The company that owns the salvage rights to the Titanic wreck has canceled plans to salvage more artifacts from the site because the leader of the next expedition died in the implosion of the Titanic submersible, according to documents filed Wednesday before a US district court.
The move could impact a looming legal battle between the company and the U.S. government, which is trying to stop the 2024 mission. U.S. lawyers said the company’s initial plans to penetrate the ship’s hull would violate a federal law that considers the wreck a burial site.
Paul-Henri Nargeolet was director of underwater research at RMS Titanic, Inc, the Georgia-based company that recovers and displays artifacts from the Titanic. Nargeolet was lending his expertise to a separate company, OceanGate, when he and four others died during the Titan’s final dive near the Titanic in June.
Before the tragic dive, RMST planned to take images inside and outside the wreck. The company also wanted to recover items from the debris field as well as free-standing objects from the sunken liner.
Nargeolet was supposed to be in charge. The former French naval officer had already carried out 37 dives and oversaw the recovery of around 5,000 items from the Titanic. RMST’s exhibits featured items ranging from silverware to a piece of the ship’s hull.
The company’s initial expedition plan for 2024 also included the possibility of retrieving items from the ship’s famous Marconi Room. It was there that the Titanic’s radio broadcast increasingly frantic distress signals after the liner hit an iceberg.
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The Morse code messages were picked up by other ships and receiving stations on land, helping to save the lives of around 700 people who fled in lifeboats. There were 2,208 passengers and crew on the Titanic’s single voyage from Southampton, England, to New York.
The company said in its court filing Wednesday that its plans now include only imaging of the wreck site and studies to refine “future artifact recovery.”
“Out of respect for PH Nargeolet and his family, as well as the four other people who so recently perished at the site, and their families, the company has decided that recovery of the artifacts would not be appropriate at this time,” the company wrote.
RMST also said it would not send another crewed submersible to the Titanic until “further investigation is conducted into the cause of the (OceanGate) tragedy.” The US Coast Guard is investigating the Titan’s implosion.
Meanwhile, it’s unclear what impact this change in plans might have on RMST’s burgeoning legal battle with the U.S. government. The company’s filing appears to suggest it no longer plans to enter the ship’s hull, which the government says would break the law.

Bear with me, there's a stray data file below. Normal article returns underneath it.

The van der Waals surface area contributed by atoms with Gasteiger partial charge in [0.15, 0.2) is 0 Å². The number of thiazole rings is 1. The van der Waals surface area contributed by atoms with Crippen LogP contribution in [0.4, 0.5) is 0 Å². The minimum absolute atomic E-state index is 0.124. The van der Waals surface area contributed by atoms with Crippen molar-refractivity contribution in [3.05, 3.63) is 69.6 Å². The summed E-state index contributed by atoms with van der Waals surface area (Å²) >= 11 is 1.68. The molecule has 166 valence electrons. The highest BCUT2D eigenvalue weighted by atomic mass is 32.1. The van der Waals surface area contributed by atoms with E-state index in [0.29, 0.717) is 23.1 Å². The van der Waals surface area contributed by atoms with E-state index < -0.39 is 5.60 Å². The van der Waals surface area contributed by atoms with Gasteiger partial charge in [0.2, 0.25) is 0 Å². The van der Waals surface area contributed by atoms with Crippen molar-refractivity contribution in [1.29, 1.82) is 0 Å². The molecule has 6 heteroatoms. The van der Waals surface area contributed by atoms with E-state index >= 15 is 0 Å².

A hearing was still scheduled for Friday afternoon in U.S. District Court in Norfolk, Virginia, which oversees Titanic salvage cases.
“Today’s filing underscores that we take our responsibilities seriously,” RMST CEO Jessica Sanders said in a statement.
“In light of the OceanGate tragedy, the loss of our dear colleague Paul-Henri ‘PH’ Nargeolet and the ongoing investigation, we have chosen to modify our previous file to only carry out work for the moment unmanned imaging and survey technology,” she said. .
Lawyers for the U.S. government did not immediately respond to an email seeking comment.
The lawsuit hinges on federal law and an agreement between the United States and Britain to treat the Titanic wreck as a memorial to the more than 1,500 people who died.
In August, the United States argued in court filings that entry into the Titanic’s severed hull — or the physical alteration or disturbance of the wreck — was regulated by law and by the agreement with the Great Britain. -Brittany. Among the government’s concerns was the possible disruption of artifacts and any human remains that may still exist.
The company has not directly responded to the government’s claims in court. But in previous cases, RMST has challenged the constitutionality of U.S. efforts to “undermine” its rights to salvage a wreck in international waters. The firm argued that only the Norfolk court has jurisdiction and points to centuries of precedent in maritime law.
In a court filing earlier this year, RMST said it did not intend to seek government permission for its initial shipping plans. But those plans have changed.
The company said it “will not recover any artifacts at this time, nor conduct other activities that would physically alter or disrupt the wreck,” the company wrote Wednesday.